“Especially this year teams are more forthcoming on what they want to do,” McPhee said. “ ‘Here are the guys I’m looking to move, here’s what I’m looking to keep.’ Years ago people weren’t that open about that, but now they have to get the guys that they want to move out there.”
The Capitals have more than $58 million committed to 19 players for next season, according to Capgeek.com, leaving approximately $6 million in space under the new salary cap. It’s not a terribly restrictive amount, but it might be a tight squeeze to address several needs — even if McPhee manages to accommodate Jeff Schultz’s trade request or opts to buy out the defenseman in order to shed his $2.75 million salary cap hit.
Restricted free agents Karl Alzner and Marcus Johansson, both due raises from their previous salaries of $1.27 million and $900,000, respectively, are expected to be re-signed. But once they are, how much room will remain to address other areas is uncertain.
If the Capitals don’t intend to bring back Ribeiro, an impending unrestricted free agent who filled the team’s persistent hole at second-line center but turned down its initial contract offer of three years and $14 million, they could use more depth down the middle. A trade could be the best option if McPhee isn’t sold on spending to land free agents Lecavalier, Briere or Stephen Weiss.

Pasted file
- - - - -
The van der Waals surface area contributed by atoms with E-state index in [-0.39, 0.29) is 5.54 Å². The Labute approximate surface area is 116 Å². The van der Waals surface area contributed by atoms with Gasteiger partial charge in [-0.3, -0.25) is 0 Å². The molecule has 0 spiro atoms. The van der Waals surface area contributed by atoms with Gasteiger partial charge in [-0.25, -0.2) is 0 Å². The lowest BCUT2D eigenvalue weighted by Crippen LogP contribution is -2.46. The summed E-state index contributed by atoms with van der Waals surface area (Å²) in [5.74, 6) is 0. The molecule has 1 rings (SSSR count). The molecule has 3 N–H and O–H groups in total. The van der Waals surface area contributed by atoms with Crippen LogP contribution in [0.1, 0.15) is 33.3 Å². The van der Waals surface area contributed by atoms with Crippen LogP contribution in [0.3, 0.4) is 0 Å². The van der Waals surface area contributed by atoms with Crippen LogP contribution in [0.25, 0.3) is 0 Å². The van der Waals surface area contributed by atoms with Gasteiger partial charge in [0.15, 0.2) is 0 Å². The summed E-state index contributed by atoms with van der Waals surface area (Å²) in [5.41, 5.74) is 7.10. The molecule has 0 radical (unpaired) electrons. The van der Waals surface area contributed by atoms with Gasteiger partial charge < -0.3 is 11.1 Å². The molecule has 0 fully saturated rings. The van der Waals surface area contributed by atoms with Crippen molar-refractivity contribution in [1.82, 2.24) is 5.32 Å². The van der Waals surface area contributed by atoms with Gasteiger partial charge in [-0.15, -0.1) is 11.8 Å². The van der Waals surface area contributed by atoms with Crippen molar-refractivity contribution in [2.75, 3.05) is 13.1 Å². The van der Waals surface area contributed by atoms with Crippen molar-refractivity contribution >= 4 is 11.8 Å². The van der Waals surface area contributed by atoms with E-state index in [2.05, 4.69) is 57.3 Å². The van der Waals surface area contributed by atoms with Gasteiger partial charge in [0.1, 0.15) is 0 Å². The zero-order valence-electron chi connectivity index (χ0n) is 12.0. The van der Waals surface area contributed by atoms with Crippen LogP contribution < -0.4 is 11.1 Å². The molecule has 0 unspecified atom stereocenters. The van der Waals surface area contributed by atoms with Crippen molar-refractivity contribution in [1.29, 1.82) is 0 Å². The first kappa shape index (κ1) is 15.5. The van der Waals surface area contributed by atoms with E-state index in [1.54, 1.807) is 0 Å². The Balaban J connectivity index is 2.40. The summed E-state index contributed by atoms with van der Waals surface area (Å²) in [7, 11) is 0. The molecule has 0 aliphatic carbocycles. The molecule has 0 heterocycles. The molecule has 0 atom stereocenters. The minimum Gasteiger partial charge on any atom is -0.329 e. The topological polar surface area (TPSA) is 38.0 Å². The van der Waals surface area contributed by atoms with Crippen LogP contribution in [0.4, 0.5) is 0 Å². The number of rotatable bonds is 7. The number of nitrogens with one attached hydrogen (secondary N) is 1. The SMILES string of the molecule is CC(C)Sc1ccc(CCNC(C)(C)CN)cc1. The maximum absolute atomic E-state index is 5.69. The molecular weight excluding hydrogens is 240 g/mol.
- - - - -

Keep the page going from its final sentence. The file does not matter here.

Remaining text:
Then there’s the issue of bolstering the defense. While John Erskine had a renaissance year in 2013, his performance dropped off noticeably in the postseason. Washington could use a steady, left-handed top-four defenseman — Ference would be a possible fit — to play alongside Carlson.
The potential for moves at the draft is largely why the Capitals have been quiet thus far and why McPhee hasn’t assessed the probability of either Ribeiro or Matt Hendricks returning to Washington. He’s keeping his options open.
“I don’t like to do too many things before we go to the draft because you want to maintain some flexibility and know everything that’s out there,” McPhee said. “I wouldn’t want to get locked in to too many things before the draft. We’ll see how things go there and what route we take after that.”
Capitals notes: Washington holds picks in the first (23rd overall), second (53rd), third (84th), fourth (114th), fifth (127th and 144th), sixth (174th) and seventh (204th) rounds.